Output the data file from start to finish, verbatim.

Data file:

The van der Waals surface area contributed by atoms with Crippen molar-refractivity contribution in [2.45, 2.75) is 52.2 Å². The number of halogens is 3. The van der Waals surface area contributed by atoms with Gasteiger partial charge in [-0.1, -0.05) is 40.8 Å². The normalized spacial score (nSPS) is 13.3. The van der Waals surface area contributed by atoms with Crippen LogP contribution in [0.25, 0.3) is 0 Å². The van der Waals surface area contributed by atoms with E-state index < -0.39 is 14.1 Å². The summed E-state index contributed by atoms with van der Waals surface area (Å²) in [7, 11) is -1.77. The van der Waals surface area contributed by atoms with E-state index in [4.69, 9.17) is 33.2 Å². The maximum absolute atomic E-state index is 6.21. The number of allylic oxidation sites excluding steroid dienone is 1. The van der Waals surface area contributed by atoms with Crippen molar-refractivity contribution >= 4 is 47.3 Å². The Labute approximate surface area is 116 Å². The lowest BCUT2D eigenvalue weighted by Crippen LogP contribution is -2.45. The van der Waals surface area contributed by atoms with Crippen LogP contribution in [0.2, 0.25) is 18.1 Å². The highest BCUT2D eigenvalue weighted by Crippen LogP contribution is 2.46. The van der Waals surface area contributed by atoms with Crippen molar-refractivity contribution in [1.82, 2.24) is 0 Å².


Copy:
The van der Waals surface area contributed by atoms with Crippen molar-refractivity contribution in [2.45, 2.75) is 52.2 Å². The number of halogens is 3. The van der Waals surface area contributed by atoms with Gasteiger partial charge in [-0.1, -0.05) is 40.8 Å². The normalized spacial score (nSPS) is 13.3. The van der Waals surface area contributed by atoms with Crippen LogP contribution in [0.25, 0.3) is 0 Å². The van der Waals surface area contributed by atoms with E-state index < -0.39 is 14.1 Å². The summed E-state index contributed by atoms with van der Waals surface area (Å²) in [7, 11) is -1.77. The van der Waals surface area contributed by atoms with E-state index in [4.69, 9.17) is 33.2 Å². The maximum absolute atomic E-state index is 6.21. The number of allylic oxidation sites excluding steroid dienone is 1. The van der Waals surface area contributed by atoms with Crippen molar-refractivity contribution >= 4 is 47.3 Å². The Labute approximate surface area is 116 Å². The lowest BCUT2D eigenvalue weighted by Crippen LogP contribution is -2.45. The van der Waals surface area contributed by atoms with Crippen LogP contribution in [0.2, 0.25) is 18.1 Å². The highest BCUT2D eigenvalue weighted by Crippen LogP contribution is 2.46. The van der Waals surface area contributed by atoms with Crippen molar-refractivity contribution in [1.82, 2.24) is 0 Å².